Leading article: Hungary retreats from democracy

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The Italian physicist Enrico Fermi once asked: Given the likelihood of intelligent life elsewhere in the universe, why haven't they made contact? "They are already among us," came the reply, "but they call themselves Hungarians."

The thrust of the joke was that this linguistically unique, geographically challenged central European nation had produced a stunning number of scientific and artistic geniuses given its diminutive size. But events of the past two years have given the quip a darker connotation. Under the pretext of completing the anti-communist revolution begun in 1989, conservative Prime Minister Viktor Orban has incubated an alien horror in the heart of Europe. His new package of legislation radically damages Hungary's democratic credentials.

Mr Orban, who was a dissident hero in the 1989 revolution, remains enormously popular, and with a two-thirds majority in parliament he can do pretty much what he likes. But it appears that he has not fully digested the lessons of the historic movement that brought down communist tyranny across Eastern Europe. You can bring in tyranny by the front door and call it the vanguard of socialism, or by the back door and call it restoring the nation's pride and independence and Christian values. But whatever its name, all Europe knows that once it has arrived, you are on a slippery slope. The stunted development of democracy in Putin's Russia, seen by Mr Orban as the arch-enemy, should have provided him with a clear enough warning. Perversely, it seems to have been a role model.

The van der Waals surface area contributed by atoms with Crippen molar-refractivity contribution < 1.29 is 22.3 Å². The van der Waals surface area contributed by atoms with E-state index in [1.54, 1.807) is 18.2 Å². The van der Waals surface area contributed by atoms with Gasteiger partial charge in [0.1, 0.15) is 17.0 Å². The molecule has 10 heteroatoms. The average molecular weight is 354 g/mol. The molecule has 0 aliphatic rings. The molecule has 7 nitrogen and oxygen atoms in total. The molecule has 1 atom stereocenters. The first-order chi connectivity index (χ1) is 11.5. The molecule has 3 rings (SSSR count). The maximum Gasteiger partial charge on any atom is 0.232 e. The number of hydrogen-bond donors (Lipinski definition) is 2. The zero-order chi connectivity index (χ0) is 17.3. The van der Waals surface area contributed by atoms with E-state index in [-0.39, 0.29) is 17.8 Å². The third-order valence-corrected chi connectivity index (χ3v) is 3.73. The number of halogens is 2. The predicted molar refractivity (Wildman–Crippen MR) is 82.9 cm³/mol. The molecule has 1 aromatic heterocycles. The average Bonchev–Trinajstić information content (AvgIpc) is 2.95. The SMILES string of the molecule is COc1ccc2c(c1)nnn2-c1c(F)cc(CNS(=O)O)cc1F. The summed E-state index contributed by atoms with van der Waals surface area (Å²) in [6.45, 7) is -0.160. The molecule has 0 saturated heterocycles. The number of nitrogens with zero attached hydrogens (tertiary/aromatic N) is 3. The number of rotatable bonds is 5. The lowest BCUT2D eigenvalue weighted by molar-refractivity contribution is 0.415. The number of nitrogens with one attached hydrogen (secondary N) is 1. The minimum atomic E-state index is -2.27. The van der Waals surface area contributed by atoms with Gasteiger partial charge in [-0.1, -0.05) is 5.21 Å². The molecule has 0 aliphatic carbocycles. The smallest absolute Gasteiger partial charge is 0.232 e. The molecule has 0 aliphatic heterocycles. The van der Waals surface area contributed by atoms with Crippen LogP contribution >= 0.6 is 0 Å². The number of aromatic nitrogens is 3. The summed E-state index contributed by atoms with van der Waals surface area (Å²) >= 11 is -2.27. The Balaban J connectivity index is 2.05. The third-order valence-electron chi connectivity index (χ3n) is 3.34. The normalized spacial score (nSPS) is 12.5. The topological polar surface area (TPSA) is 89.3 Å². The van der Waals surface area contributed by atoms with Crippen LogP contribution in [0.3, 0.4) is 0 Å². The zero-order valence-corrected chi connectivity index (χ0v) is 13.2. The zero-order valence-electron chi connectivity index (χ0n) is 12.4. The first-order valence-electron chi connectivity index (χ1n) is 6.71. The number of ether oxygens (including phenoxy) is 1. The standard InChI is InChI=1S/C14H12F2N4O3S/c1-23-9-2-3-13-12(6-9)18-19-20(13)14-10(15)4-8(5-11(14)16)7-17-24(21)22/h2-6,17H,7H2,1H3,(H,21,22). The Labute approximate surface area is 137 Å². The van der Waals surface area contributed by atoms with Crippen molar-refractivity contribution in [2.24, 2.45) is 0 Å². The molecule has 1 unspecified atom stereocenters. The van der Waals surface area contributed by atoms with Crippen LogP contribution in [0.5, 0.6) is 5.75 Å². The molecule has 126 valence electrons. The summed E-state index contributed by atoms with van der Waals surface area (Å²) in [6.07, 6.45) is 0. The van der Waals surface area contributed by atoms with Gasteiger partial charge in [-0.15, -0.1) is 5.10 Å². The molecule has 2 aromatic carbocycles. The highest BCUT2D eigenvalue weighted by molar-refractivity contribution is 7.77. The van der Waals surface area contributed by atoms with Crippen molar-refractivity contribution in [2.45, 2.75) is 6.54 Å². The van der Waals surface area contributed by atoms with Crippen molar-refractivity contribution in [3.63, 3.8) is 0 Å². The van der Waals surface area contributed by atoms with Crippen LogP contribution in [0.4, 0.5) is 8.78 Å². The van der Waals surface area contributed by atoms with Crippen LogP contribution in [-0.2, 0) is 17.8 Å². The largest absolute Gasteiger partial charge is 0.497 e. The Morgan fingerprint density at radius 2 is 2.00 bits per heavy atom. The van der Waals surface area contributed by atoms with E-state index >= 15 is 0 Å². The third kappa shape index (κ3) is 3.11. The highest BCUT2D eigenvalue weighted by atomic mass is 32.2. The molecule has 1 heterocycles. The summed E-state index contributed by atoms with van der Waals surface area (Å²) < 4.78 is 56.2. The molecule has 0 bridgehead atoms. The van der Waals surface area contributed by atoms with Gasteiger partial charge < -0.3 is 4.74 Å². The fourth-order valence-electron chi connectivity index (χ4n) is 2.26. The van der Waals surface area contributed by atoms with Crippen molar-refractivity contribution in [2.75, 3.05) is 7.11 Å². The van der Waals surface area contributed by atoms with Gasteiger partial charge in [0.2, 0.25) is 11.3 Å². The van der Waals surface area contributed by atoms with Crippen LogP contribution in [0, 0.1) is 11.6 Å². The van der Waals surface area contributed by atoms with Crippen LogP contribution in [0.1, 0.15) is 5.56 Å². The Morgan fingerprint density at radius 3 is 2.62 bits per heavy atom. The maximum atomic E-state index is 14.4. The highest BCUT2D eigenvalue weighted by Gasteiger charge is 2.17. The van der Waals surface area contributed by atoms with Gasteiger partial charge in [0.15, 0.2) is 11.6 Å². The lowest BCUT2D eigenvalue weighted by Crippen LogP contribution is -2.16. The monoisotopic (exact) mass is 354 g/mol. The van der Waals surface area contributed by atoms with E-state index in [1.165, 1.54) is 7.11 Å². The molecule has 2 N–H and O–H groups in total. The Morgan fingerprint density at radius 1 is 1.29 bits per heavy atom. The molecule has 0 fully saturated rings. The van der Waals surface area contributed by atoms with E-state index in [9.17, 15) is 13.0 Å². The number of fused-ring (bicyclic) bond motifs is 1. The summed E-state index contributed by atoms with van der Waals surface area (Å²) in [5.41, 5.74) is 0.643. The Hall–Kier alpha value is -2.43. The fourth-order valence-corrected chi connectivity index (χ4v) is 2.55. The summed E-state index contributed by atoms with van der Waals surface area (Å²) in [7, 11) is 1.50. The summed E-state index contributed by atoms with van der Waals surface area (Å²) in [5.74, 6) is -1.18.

By slashing the independence of the judiciary, the central bank and the media, by gerrymandering constituencies and cementing loyalists in key positions for nine-year terms, Mr Orban is ushering in a new age of authoritarian control. His justification is that the socialists he dislodged from power in 2008 had brought the country to the brink of ruin. But inconveniently for Mr Orban, his own medicine is not making the patient better, and Hungary now faces a lively risk of going bankrupt. The hubris of a small, landlocked country, however brilliant and maverick, demanding to go its own wild way would be comical were it not so dangerous.

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